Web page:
Newry and Armagh have once again weighed in at the top of a rather unenviable poll.
But this time there’s no disputing facts and figures and it’s something which simply cannot be shrugged off.
Penalty Charge Notices – and too many of them to be precise, certainly for the size of the area.
Both Newry and Armagh have featured in the top four places in Northern Ireland for the number of PCNs doled out over the first three months of the year.
And when you boil it right down, Armagh actually has the highest number of PCNs issued per square kilometre between January and March.
That is something which does not sit well with Newry and Armagh MLA Cathal Boylan – and something which he says he intends to raise at both local and central government levels.
The Sinn Fein representative said the latest figures were released in response to a Freedom of Information request to the Department of Infrastructure.
In all, 81 towns and cities were listed.
Top of the pile was Belfast, with 8,331, followed by Newry, on 1919, Derry/L’derry on 1,365 and Armagh on 717.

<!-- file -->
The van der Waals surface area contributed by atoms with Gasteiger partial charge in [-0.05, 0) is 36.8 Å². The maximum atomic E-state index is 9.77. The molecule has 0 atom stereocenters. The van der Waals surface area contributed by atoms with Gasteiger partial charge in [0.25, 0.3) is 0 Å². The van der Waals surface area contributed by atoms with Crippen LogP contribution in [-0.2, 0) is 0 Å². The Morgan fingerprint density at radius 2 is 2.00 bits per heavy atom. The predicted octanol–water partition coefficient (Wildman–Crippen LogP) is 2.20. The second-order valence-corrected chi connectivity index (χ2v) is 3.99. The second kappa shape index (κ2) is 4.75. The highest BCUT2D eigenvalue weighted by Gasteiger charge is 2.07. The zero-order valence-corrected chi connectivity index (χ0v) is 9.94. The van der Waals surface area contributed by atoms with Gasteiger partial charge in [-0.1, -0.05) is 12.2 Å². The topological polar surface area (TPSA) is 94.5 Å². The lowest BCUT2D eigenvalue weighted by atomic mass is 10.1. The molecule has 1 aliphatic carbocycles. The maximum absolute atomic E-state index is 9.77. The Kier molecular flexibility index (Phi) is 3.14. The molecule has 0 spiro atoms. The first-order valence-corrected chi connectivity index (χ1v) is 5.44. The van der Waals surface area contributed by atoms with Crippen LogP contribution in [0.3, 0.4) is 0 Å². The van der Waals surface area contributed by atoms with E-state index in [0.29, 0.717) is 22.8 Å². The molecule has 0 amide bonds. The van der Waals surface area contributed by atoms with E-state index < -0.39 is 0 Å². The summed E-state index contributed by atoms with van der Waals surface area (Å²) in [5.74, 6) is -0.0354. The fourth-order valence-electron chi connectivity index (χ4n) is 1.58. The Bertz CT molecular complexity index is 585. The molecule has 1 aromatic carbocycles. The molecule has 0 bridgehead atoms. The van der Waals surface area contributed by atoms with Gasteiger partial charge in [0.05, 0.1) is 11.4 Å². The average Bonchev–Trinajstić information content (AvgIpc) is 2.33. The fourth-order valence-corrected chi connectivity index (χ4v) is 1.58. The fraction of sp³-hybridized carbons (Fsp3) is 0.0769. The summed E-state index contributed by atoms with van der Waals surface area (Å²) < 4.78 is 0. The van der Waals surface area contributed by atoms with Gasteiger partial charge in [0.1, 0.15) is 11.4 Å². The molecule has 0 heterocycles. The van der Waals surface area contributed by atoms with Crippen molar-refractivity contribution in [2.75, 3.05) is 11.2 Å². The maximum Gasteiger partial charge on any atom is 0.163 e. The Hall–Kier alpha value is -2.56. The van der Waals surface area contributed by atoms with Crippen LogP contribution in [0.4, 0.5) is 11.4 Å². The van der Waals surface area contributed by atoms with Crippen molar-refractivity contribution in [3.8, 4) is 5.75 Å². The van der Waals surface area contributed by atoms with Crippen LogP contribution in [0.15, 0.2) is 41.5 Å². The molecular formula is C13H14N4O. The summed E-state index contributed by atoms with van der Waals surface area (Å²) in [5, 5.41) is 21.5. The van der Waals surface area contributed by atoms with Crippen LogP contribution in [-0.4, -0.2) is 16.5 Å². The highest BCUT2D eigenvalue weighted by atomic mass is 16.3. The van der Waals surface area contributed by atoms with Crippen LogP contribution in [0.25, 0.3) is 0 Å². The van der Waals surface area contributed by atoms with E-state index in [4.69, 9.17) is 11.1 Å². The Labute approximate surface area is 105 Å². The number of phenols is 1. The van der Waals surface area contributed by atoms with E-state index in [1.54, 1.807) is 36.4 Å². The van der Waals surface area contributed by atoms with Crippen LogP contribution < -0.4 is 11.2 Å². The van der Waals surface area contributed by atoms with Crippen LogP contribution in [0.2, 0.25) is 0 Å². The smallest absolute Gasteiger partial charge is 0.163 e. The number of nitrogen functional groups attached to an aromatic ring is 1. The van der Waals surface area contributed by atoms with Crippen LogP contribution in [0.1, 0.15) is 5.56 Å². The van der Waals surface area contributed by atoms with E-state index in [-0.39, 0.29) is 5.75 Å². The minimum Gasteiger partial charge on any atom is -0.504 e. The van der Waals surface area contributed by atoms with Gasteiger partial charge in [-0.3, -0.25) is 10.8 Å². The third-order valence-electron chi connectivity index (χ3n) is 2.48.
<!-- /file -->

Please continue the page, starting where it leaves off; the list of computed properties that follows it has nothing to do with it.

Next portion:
Mr Boylan said the picture is much worse when taking into consideration the populations of the areas concerned.
“WE must remember the stark contrast between Belfast’s population of 280,000+, Newry with roughly 34,000 and the population of Armagh at only 14,000+,” he said. “We have the highest issued per sq km.”
And looking at it per local council area, he said Armagh City, Banbridge and Craigavon Borough was second highest of the 11, with 1,036, coming in just after Fermanagh and Omagh District Council, which had 1,184.
Mr Boylan said he fully intends now to make representations to both the ABC Council and the Department of Infrastructure to try and seek a remedy to the unacceptable situation.
The Assemblyman added: “There are plenty of people who park poorly and in doing so are putting other pedestrians and road users lives in danger.
“Ensuring smooth traffic flow in our towns and cities is essential as is the need to allow for people to access parking spaces, however it is equally essential that we support local traders and ensure town centres remain vibrant.
“It’s the integrity of the system that should be questioned rather than traffic wardens, who are only doing their jobs and ensuring regulations are adhered to.”
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